Faith is the sanctifying element in all spiritual sacrifice. It is to our offering what salt was to the Old Covenant offerings–a necessary accompaniment (Lev 2:13). “Without faith, it is impossible to please” God (Heb 11:6). While that is generally acknowledged to be the truth, there appears to be an alarming absence of faith in much of what is offered to God. A lively awareness of God, Christ, and a great salvation is not as common as it could be in this day of salvation.

 Here we behold the glorious unity of every aspect of salvation. The living of the Philippians and the dying of the Apostle are related to the same sacrifice. Their faith is exhibited in serving the Lord in life. His is revealed in serving the Lord in death. But both blend together, for they are devoted to the same Lord, and motivated by the same faith.

 There are few things as divers as life and death. Ordinarily, they might be considered as wholly unrelated. But behold what a great thing has been achieved in Christ! Now the two have been brought together. Little wonder it is said that both “life” and “death” belong to us (1 Cor 3:22). Christ is truly“magnified” in both the life and death of the believer (Phil 1:20). How different, indeed, from “the fear of death” that dominated prior to Christ (Heb 2:15). Now living is an offering to God, and so is dying.

 The Philippians were living for the same cause for which Paul was dying. Therefore, his life was being poured out upon their sacrificial life as a sanctifying drink offering. His dying brought a sweet savor to their living, even as the drink offerings of old brought a sweet aroma to the animal sacrifices (Num 15:7,10,24; 28:8).

 Because the Gospel preached by Paul had been embraced by the Philippians, they would gain every advantage from his faith–whether by his life or death. God would favor the Philippians because of Paul.


 “ . . . I am glad and rejoice with you all. For the same reason you also be glad and rejoice with me” (NKJV). Remember, the Apostle is viewing his coming death. He sees it as a voluntary offering to God that joins with the faith of the Philippians. He now confesses that He is gladdened by such a consideration. When the circumstances of life seemingly turned against him, Paul wrote to the Corinthians, “I am exceedingly joyful in all our tribulation”(2 Cor 7:4). To the Colossians he wrote, “I now rejoice in my sufferings for you, and fill up in my flesh what is lacking in the afflictions of Christ, for the sake of His body, which is the church” (Col 1:24). His view of hardship was NOT that of one being oppressed, but of one in fellowship with the Savior. He correctly saw suffering for righteousness as some of Christ’s adversities left behind for us to experience. They would not be greater than we could bear, but would allow us to have a closer relationship with our Savior.

 Now Paul comes to the matter of his own death, and rejoices in the contemplation of it. It will be his ultimate offering to the Lord. He knows death belongs to those in Christ (1 Cor 3:22), and that it cannot separate them from the love of God in Christ Jesus (Rom 8:38-39). He knows a crown of righteousness awaits him on the other side (2 Tim 4:8), and that his warfare is about to be completed. No wonder he rejoices.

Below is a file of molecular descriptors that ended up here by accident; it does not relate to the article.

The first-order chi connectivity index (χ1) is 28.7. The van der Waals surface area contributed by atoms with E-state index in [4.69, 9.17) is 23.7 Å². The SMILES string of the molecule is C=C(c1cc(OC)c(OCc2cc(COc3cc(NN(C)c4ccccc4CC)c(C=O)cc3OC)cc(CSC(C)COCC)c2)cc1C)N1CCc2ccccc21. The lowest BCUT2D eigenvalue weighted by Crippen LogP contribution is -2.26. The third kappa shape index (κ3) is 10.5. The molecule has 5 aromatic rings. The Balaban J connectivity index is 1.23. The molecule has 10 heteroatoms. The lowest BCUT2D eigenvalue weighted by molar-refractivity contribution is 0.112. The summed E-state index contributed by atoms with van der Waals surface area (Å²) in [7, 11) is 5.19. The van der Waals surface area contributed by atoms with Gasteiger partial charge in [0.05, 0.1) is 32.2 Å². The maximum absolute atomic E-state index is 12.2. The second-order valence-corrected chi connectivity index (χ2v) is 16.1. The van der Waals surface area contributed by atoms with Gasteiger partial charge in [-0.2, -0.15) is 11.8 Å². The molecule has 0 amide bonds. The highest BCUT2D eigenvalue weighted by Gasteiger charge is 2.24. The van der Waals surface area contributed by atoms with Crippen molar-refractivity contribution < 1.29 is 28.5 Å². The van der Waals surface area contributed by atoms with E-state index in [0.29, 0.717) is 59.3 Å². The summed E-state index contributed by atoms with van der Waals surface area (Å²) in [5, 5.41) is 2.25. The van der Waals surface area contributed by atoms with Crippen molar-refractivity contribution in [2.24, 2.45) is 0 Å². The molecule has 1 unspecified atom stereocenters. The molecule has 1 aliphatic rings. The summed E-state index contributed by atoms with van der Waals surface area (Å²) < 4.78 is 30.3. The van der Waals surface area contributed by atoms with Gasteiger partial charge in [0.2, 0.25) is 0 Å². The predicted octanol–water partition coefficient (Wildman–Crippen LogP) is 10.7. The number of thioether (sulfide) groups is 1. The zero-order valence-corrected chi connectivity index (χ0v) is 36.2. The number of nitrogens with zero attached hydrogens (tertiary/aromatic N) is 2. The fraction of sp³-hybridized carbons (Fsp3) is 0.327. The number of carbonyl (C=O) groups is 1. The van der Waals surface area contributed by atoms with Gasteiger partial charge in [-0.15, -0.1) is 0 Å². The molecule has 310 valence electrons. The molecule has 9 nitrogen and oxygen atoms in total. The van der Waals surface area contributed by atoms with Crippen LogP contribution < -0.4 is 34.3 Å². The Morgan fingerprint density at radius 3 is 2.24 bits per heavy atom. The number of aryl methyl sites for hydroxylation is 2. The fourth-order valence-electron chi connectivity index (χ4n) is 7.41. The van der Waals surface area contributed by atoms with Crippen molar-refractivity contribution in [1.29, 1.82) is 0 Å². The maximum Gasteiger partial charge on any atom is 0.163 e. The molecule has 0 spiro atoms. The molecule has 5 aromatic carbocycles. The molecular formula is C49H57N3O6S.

But his rejoicing is not in isolation. He says “I am glad and rejoice WITH YOU ALL.” In the Philippians the Apostle has found kindred spirits with whom he can rejoice in the most personal of all experiences–his death. He could tell them about his anticipation, knowing they would understand. Those with whom such things can be shared are a rich treasure, indeed. The Philippians knew they had not only profited from Paul’s life, they would also be advantaged by his death. Perhaps they would share some of his life as the prophet Elisha did the mantel of Elijah following his translation (2 Kgs 2:9-14). I do not know the extent to which the sharing of grace received by others can be experienced. God did put “of the spirit” that was upon Moses on seventy men (Num 11:25). The spirit of Elijah did rest upon Elisha (2 Kgs 2:15). The “spirit and power of Elijah” was also found in John the Baptist (Lk 1:17). It is a subject worthy of your consideration.

 Now Paul exhorts the Philippians to join him in joy. Not only will death be “gain” for Paul–and not only will his death be “gain” for them–their own death will be “gain” for them also (Phil 1:21). They, as well as he, have a“house not made with hands, eternal in the heavens” (2 Cor 5:1). The Apostle’s works would “follow” him, and their’s would follow them (Rev 14:13). By looking beyond this world, the Philippians could join in the joy.

 From one point of view, the death of the Apostle would be a serious loss. But that is not the only view. From another, it would pave the way for the future, proving the superiority of salvation under all circumstances. The power of the Gospel would not diminish, but rather be enhanced, by the death of the faithful soldier. No eternal advantage would be lost for those maintaining their faith. Here is a perspective that can be experienced in far larger measures than is common. It is on the part of wisdom to pursue it.